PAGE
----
World Politics


Out of 28 million population of Punjab, 21.5 millions are registered voters, of which 72% (around 15.5 millions) voted, of which 42% or around 6.5 million voters voted for Aam Aadmi Party, giving it 92 out of 117 seats in the Assembly, catapulting Sardar Bhagwant Singh Mann to power as the Chief Minister with his 11-member cabinet, having 4 Dalits and 1 woman minister in it.

One of the key aspects of Punjab polls has always been the NRI factor, since not less than 10% of the 50 million plus Indian origin people spread across the world are of Punjabi origin. Investigations by some media houses on March 10 last revealed that the residents of the towns and surrounding localities of Doaba and Malwa regions of Punjab had started receiving calls about trends in Punjab Assembly election results early from the morning from their friends and relatives settled in various states of US, Canada, New Zealand, Norway and Australia.

Unlike their massive involvement during 2017 assembly elections in Punjab, non-resident Indians (NRIs) with roots in Punjab were initially a little less excited about the February 20 polls. Many NRIs felt disenchanted as they didn’t see their dream of a new Punjab getting fulfilled by leaders, especially those who have been shifting parties. Several of them made references to those who left traditional parties to join newer ones, especially the Aam Aadmi Party (AAP). Earlier before 2015, most Punjabi NRIs supported People’s Party of Punjab led by Manpreet Singh Badal, which later merged into Congress.

In the 2017 polls, the NRIs routed for AAP as a force of change and aggressively so. But this time around there was some disenchantment. In 2017 elections, NRIs had shown much interest as they expected a new party (AAP) to gain power, but this time around they had less hope since AAP was seen welcoming leaders from traditional parties, including those who face charges of corruption. In 2017, not only NRIs had supported a new political party like AAP financially, but also helped it by canvassing for its candidates.

A large number of NRIs believed that the majority of MLAs from traditional parties had no stand or sincerity to their own party, and therefore they would be of little use or even loyal to the public. They had become self-centred. Instead of focusing on public issues, they were more interested in personal accusations at other leaders.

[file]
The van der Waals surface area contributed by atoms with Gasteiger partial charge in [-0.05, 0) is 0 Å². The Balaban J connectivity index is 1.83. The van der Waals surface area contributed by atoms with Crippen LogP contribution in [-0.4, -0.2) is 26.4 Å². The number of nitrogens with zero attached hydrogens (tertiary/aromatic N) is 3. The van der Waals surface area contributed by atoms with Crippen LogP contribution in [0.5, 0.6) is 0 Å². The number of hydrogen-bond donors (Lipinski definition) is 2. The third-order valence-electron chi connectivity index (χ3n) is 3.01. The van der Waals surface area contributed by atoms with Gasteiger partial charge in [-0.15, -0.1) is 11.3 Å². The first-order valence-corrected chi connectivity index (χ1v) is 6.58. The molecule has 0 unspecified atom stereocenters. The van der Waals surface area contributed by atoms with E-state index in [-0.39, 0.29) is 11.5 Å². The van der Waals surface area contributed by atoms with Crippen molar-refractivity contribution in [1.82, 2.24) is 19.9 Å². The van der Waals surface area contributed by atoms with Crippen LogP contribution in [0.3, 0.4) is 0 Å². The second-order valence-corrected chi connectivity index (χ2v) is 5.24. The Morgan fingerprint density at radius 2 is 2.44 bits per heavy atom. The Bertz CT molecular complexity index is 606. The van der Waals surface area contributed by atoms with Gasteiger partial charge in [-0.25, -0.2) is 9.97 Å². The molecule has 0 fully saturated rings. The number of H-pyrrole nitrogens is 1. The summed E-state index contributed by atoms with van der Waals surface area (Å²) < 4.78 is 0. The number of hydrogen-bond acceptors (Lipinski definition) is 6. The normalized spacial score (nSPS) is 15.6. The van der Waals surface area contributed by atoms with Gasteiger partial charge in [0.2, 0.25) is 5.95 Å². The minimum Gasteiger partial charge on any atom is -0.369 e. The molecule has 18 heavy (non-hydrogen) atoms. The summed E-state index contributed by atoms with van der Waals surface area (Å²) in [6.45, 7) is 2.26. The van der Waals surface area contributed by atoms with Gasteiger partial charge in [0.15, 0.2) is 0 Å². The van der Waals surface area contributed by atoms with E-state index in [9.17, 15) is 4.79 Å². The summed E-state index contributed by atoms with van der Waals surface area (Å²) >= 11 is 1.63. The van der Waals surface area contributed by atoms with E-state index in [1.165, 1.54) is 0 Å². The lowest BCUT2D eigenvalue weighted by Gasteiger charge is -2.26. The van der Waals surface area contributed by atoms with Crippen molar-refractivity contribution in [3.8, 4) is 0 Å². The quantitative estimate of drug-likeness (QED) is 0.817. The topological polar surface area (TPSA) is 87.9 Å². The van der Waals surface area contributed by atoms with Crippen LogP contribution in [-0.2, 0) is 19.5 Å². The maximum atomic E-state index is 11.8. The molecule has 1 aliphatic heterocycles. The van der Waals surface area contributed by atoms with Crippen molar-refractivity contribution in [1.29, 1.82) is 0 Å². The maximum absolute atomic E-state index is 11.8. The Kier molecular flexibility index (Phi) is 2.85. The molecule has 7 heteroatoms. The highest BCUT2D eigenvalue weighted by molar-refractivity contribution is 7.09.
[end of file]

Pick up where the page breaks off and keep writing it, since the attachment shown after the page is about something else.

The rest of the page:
“We want to see a prosperous Punjab. For that, we wish to see some change happening. At some point of time, we would also want to return to our state if such a change happens on the ground. With inflation rising here in US or in Canada and buying a house becoming difficult especially for those coming from India, it is not a good scenario for us here. We too want to shift from this fast-paced life to a more peaceful life in our ancestral villages,” noted an US based Punjabi NRI, Surjeet Singh Dhanda before the February 20 elections.

As the election campaigning picked up this time, in villages which have substantial populations of NRIs, there are voters who say that NRIs have asked them to vote for change. “Though NRIs are not active in this election as they were in 2017, they have asked us to vote for candidates who can bring change in the system and fulfil the dream of peaceful and prosperous Punjab. Recently some NRIs have come here to attend marriages,” said Chamkaur Singh, a prominent villager from Chakkar. The village which has hundreds of NRIs, has infrastructure like lake, park, waiting halls, guest house, mostly developed with the help of Indian diaspora.
Many NRIs said whichever government comes in Punjab, it should help in eradicating corruption in public offices, work against drug abuse and provide employment to the unemployed. They said the government should also help increase the income of farmers.

London Dreams is among several resorts named after a European city dotting the Jalandhar-Kapurthala highway with owners having a direct or an indirect NRI connect. Not surprisingly, Doaba region is aptly called the “NRI belt” of Punjab and the NRI influence on the electoral fortunes cannot be underestimated. With almost every household in Doaba having a family member settled abroad, it is this chunk that political parties were aggressively targeting in the February 20 assembly elections.

Jalandhar, Hoshiarpur, Kapurthala and Nawanshahr have a high concentration of NRIs who religiously participate in the state assembly elections. In the 2017 elections, there have been instances when family members have influenced others on which candidate to vote for.

So, what are the issues NRIs were looking at this time? Stability and better business environment, say the NRI families. With two years of Covid-19 pandemic having impacted the global economy, these families are hoping for a stable business environment.